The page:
December 30, 2012

$PVCT: Well, I'll ask him, but I don't think he will be very keen. Uh, he's already got one, you see.

King Arthur: Go and tell your master that we have been charged by God with a sacred quest. If he will give us food and shelter for the night, he can join us in our quest for the Holy Grail. 
French Soldier: Well, I'll ask him, but I don't think he will be very keen. Uh, he's already got one, you see. 
King Arthur: What? 
Sir Galahad: He said they've already got one! 
King Arthur: Are you sure he's got one? 
French Soldier: Oh yes, it's very nice! 

Google {"holy grail" cancer} and you get a long list of stuff. Like with many phrases, the "Holy Grail of [insert of what here]" often (usually, always) is far from the Grail itself. The phrase is ill-used, misused and overused.

What is the Grail? A dish, plate, stone, or cup used by Jesus Christ during The Last Supper and, possibly, later used by Joseph of Arimathea to collect Jesus' blood upon his removal from the cross upon which he had hung. Grail literature divides into two classes. The first concerns King Arthur’s knights visiting the Grail castle or questing after the object; the second concerns the Grail’s history in the time of Joseph of Arimathea. I sourced and copied most of this from the Holy Grail's Wikipedia entry.

In our current lexicon, what does "holy grail" mean? "An object or goal that is sought after for its great significance" Example: "Finding a cure for cancer is the holy grail of medical researchers."

What does "the holy grail for cancer" mean?
Holy Grail this. Holy Grail that. Multiple Holy Grails (i.e., Kwon's comment above). "The Grail is, or becomes, all things to all seekers."

The treatment that is holy grail for cancer is very effective and very safe. Since there was only one grail, cancer's holy grail also is viable for for multiple indications. Many of the illustrative stories and links above suggest their respective grail targets only diseased, cancerous tissue, and avoids or leaves untouched normal or healthy tissue.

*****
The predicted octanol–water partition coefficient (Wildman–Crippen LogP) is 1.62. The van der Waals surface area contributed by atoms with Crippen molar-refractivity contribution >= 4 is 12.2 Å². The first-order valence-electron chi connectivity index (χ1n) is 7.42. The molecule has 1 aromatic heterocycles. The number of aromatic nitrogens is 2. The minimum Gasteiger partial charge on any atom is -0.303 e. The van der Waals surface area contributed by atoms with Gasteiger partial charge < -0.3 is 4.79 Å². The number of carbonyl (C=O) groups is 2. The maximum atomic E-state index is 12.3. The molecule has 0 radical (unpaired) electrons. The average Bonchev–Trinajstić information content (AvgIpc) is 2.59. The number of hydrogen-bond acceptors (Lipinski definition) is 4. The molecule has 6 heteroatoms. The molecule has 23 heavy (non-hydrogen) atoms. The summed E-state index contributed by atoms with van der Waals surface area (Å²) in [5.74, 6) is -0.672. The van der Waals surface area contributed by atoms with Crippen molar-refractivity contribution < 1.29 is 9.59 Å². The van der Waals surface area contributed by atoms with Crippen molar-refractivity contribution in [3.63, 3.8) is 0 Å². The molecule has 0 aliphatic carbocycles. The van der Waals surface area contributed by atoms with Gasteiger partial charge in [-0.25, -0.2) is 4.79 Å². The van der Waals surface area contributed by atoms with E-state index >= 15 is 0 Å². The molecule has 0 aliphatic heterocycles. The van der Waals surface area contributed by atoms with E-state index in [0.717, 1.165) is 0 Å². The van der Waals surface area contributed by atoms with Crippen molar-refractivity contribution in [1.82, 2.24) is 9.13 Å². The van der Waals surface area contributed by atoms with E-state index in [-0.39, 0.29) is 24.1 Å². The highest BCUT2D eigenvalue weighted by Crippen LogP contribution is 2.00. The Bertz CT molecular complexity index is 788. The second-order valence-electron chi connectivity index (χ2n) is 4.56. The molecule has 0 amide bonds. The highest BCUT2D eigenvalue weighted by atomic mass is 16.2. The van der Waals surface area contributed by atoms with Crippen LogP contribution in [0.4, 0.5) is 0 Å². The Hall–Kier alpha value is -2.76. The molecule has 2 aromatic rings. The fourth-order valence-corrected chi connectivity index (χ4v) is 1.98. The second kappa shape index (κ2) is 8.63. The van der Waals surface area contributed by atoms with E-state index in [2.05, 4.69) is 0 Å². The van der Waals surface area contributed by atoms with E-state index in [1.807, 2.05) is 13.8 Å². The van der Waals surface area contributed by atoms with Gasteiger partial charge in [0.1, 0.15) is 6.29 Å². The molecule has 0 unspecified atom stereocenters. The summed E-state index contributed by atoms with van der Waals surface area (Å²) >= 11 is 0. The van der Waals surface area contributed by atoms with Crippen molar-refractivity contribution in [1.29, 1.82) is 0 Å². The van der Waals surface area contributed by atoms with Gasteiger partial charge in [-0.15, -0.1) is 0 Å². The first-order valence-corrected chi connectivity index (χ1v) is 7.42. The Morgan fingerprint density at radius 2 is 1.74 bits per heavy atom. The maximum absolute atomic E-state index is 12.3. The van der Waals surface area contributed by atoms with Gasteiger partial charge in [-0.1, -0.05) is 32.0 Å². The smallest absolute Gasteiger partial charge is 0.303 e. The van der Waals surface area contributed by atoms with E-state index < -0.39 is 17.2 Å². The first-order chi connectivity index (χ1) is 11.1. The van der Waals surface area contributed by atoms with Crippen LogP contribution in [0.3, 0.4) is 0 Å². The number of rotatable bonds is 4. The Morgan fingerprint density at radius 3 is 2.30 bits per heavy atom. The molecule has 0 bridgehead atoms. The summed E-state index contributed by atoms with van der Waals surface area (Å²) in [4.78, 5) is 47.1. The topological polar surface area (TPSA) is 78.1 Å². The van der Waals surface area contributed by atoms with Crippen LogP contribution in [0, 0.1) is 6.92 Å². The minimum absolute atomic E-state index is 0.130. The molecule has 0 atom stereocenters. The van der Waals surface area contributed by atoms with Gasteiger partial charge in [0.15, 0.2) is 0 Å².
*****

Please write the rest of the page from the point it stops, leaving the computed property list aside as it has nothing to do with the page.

Fareed Zakaria, in a December 10, 2012 interview on Fareed Zakaria GPS of Dr. Ronald DePinho, M.D., President of MD Anderson's cancer center, said "The holy grail for cancer would be to trigger the body’s own immune system to fight off the cancer, so that you somehow stimulate the antibodies in a way that that happens." The treatment that is the holy grail for cancer is not the grail itself. Rather, the grail is what the treatment inspires, produces, engenders, induces, etc.: a strong, durable, portable immune-mediated response.

Is the Grail priceless in material terms? Think about the scene from Indiana Jones and the Last Crusade, and Walter Donovan, the wealthy American industrialist and collector of antiquities who allied himself with the Nazis in order to get the Holy Grail.

Just like Indy's not-so-poor choice of nondescript chalice, the treatment that is holy grail for cancer is inexpensive to make and produce.